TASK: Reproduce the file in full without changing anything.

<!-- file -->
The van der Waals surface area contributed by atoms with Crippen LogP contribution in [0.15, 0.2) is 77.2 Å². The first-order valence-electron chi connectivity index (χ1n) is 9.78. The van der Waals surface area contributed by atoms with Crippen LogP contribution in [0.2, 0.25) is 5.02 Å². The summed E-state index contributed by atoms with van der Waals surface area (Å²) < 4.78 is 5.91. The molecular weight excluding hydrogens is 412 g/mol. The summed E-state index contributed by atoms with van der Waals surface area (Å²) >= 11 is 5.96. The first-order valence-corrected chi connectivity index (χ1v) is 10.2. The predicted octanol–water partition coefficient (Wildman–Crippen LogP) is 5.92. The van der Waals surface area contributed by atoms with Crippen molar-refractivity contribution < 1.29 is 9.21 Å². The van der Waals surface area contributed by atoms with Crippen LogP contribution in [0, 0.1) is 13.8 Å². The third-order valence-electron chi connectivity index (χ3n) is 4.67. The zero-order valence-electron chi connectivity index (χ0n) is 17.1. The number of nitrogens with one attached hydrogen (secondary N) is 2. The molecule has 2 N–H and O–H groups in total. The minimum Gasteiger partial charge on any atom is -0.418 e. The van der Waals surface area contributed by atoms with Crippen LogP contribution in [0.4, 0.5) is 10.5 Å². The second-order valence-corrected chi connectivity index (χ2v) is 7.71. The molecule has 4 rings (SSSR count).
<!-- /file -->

The van der Waals surface area contributed by atoms with Crippen LogP contribution in [0.15, 0.2) is 77.2 Å². The first-order valence-electron chi connectivity index (χ1n) is 9.78. The van der Waals surface area contributed by atoms with Crippen LogP contribution in [0.2, 0.25) is 5.02 Å². The summed E-state index contributed by atoms with van der Waals surface area (Å²) < 4.78 is 5.91. The molecular weight excluding hydrogens is 412 g/mol. The summed E-state index contributed by atoms with van der Waals surface area (Å²) >= 11 is 5.96. The first-order valence-corrected chi connectivity index (χ1v) is 10.2. The predicted octanol–water partition coefficient (Wildman–Crippen LogP) is 5.92. The van der Waals surface area contributed by atoms with Crippen molar-refractivity contribution < 1.29 is 9.21 Å². The van der Waals surface area contributed by atoms with Crippen LogP contribution in [0, 0.1) is 13.8 Å². The third-order valence-electron chi connectivity index (χ3n) is 4.67. The zero-order valence-electron chi connectivity index (χ0n) is 17.1. The number of nitrogens with one attached hydrogen (secondary N) is 2. The molecule has 2 N–H and O–H groups in total. The minimum Gasteiger partial charge on any atom is -0.418 e. The van der Waals surface area contributed by atoms with Crippen LogP contribution in [0.4, 0.5) is 10.5 Å². The second-order valence-corrected chi connectivity index (χ2v) is 7.71. The molecule has 4 rings (SSSR count).